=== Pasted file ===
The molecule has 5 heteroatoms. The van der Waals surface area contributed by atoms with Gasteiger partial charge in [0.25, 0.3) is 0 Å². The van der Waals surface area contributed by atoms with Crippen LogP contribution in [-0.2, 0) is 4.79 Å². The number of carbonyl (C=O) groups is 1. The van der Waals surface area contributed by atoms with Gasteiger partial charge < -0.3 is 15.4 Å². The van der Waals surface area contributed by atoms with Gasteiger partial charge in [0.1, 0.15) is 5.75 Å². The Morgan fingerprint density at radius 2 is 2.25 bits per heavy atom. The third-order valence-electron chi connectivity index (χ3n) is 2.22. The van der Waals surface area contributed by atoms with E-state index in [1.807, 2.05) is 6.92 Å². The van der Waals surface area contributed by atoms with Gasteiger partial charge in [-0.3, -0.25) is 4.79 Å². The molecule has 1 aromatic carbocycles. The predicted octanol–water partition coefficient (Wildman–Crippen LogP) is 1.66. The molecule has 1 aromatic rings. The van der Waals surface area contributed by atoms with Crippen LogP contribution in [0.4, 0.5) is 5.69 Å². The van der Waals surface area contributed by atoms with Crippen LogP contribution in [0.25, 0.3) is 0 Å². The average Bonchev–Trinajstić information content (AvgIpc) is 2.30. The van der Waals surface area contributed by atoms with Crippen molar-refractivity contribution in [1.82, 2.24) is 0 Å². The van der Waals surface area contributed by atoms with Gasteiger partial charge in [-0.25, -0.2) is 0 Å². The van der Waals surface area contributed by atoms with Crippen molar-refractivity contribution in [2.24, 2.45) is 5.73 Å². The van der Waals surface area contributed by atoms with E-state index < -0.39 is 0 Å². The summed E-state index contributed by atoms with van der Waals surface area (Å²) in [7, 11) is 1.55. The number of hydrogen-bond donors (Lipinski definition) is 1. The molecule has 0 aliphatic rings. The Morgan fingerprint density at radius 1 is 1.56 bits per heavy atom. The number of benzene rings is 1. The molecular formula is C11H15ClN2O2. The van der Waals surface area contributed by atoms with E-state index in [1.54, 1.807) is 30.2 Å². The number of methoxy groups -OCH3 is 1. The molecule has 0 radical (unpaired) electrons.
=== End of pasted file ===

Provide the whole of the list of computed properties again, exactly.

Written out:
The molecule has 5 heteroatoms. The van der Waals surface area contributed by atoms with Gasteiger partial charge in [0.25, 0.3) is 0 Å². The van der Waals surface area contributed by atoms with Crippen LogP contribution in [-0.2, 0) is 4.79 Å². The number of carbonyl (C=O) groups is 1. The van der Waals surface area contributed by atoms with Gasteiger partial charge < -0.3 is 15.4 Å². The van der Waals surface area contributed by atoms with Gasteiger partial charge in [0.1, 0.15) is 5.75 Å². The Morgan fingerprint density at radius 2 is 2.25 bits per heavy atom. The third-order valence-electron chi connectivity index (χ3n) is 2.22. The van der Waals surface area contributed by atoms with E-state index in [1.807, 2.05) is 6.92 Å². The van der Waals surface area contributed by atoms with Gasteiger partial charge in [-0.3, -0.25) is 4.79 Å². The molecule has 1 aromatic carbocycles. The predicted octanol–water partition coefficient (Wildman–Crippen LogP) is 1.66. The molecule has 1 aromatic rings. The van der Waals surface area contributed by atoms with Crippen LogP contribution in [0.4, 0.5) is 5.69 Å². The van der Waals surface area contributed by atoms with Crippen LogP contribution in [0.25, 0.3) is 0 Å². The average Bonchev–Trinajstić information content (AvgIpc) is 2.30. The van der Waals surface area contributed by atoms with Crippen molar-refractivity contribution in [1.82, 2.24) is 0 Å². The van der Waals surface area contributed by atoms with Gasteiger partial charge in [-0.25, -0.2) is 0 Å². The van der Waals surface area contributed by atoms with Crippen molar-refractivity contribution in [2.24, 2.45) is 5.73 Å². The van der Waals surface area contributed by atoms with E-state index < -0.39 is 0 Å². The summed E-state index contributed by atoms with van der Waals surface area (Å²) in [7, 11) is 1.55. The number of hydrogen-bond donors (Lipinski definition) is 1. The molecule has 0 aliphatic rings. The Morgan fingerprint density at radius 1 is 1.56 bits per heavy atom. The number of benzene rings is 1. The molecular formula is C11H15ClN2O2. The van der Waals surface area contributed by atoms with E-state index in [1.54, 1.807) is 30.2 Å². The number of methoxy groups -OCH3 is 1. The molecule has 0 radical (unpaired) electrons.